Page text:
George III Antique Second Course Plate


Stock: 9982

Date: 1763

Maker: Sebastian & James Crespel

Country: England

A fine antique silver plate of plain design with traditional shaped gadroon borders. This large size is generally referred to...

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A fine antique silver plate of plain design with traditional shaped gadroon borders. This large size is generally referred to as a second course dish. Excellent quality and weight. Hand engraved to the edge with a large coat of arms with crown and motto “Perdeum Etferrum Obtinui” for the 1st Earl of Hillsborough.

Weight 816 grams, 26.2 troy ounces.
Diameter 29.4cm.
London 1763.
Maker Sebastian & James Crespel.
Sterling silver.

A perfect match with #9983 Plate. By a different maker but obviously from the same expansive dinner service.

Marks. Stamped to the underside with a full set of clear English silver hallmarks. The plates is numbered 33 and will have come from a large solid silver dinner service. The scratchweight is incised below the plate number.

Arms. The armorial commemorates the marriage of Wills Hill, 1st Earl of Hillsborough (1718-1793) and his 1st wife Lady Margheretta Fitzgerald (1729-1766) on 1st March 1747. The Latin motto “Per Deum Et Ferrum Obtinui” translates as  “Through God and my sword I have obtained”.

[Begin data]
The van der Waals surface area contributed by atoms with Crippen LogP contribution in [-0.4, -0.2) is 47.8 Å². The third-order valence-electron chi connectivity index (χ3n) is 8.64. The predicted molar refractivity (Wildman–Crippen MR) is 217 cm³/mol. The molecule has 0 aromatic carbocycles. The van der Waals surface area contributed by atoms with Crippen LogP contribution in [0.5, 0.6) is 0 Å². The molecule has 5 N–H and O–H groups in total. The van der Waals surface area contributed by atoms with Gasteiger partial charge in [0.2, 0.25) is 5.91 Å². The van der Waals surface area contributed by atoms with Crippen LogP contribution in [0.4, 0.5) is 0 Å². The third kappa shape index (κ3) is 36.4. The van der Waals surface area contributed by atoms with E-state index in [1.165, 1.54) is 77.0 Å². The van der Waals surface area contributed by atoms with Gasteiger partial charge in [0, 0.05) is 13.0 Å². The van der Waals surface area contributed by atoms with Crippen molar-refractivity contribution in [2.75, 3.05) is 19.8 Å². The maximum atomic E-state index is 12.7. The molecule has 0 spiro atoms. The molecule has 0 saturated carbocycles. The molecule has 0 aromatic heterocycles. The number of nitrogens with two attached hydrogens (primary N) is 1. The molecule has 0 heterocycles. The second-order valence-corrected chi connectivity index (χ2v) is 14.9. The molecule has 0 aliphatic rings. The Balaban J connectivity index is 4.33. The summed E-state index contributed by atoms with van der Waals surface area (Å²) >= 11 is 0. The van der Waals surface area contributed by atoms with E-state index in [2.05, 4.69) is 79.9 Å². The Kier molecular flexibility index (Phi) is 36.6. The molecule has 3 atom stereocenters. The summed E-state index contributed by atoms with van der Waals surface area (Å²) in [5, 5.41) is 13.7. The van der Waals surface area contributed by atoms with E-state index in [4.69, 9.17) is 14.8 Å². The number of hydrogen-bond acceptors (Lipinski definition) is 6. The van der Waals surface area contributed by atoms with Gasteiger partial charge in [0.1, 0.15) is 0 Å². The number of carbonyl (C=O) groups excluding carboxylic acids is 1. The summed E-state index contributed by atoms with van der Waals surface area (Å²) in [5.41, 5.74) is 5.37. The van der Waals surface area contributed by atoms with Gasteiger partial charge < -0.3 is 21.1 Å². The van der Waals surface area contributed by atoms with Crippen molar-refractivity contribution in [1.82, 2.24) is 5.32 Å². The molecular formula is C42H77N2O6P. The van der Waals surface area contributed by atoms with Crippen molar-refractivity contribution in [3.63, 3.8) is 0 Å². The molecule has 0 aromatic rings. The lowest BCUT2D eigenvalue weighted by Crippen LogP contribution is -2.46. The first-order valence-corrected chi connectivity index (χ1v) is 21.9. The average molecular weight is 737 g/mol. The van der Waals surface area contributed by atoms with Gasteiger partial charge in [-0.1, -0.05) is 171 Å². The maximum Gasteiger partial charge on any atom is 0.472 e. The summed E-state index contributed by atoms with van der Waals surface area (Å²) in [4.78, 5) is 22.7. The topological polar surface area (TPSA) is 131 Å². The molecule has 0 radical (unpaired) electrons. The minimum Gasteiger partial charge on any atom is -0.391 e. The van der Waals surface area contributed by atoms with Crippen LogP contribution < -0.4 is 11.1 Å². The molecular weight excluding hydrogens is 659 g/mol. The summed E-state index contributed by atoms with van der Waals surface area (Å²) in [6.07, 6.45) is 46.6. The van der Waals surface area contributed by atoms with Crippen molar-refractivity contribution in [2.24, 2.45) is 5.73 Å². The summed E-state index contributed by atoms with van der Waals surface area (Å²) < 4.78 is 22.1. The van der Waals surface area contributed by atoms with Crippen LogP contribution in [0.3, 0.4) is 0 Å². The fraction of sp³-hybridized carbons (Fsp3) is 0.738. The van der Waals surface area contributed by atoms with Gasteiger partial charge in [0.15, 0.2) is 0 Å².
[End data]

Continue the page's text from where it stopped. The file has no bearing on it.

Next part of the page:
Literature. Dinner plates were usually made in dozens and larger quantities and often came as part of a suite of dishes including soup plates, oval serving plates and mazerines. These dishes very often came from grand houses and have finely executed coats of arms.


In very good condition. The engraving is sharp and clear. The central surface show some light scratching commensurate with age and use.

Maker Information

Maker: Sebastian & James Crespel

Sebastian & James Crespel, London silversmiths, no record of their apprenticeship or freedom. Their mark is assumed to have been entered in the missing largeworkers’ register circa 1760. The Crespels are noted in Edward Wakelin’s workmen registers and it’s likely that they learnt their trade in Wakelin’s workshop; the entry for 1769 records them as supplying plates and dishes, which seem to constitute their greatest output. Their careers certainly seem to have been tied to Wakelin and from 1782 it’s likely that all pieces bearing their mark went through the latters' hands. From 1788 Wakelin’s ledger account is headed 'James Crespel', indicating Sebastian's probable death or retirement. The ledgers finish in October 1806 without any apparent successor to the business. James Crespel had at least four sons apprenticed in the trade.

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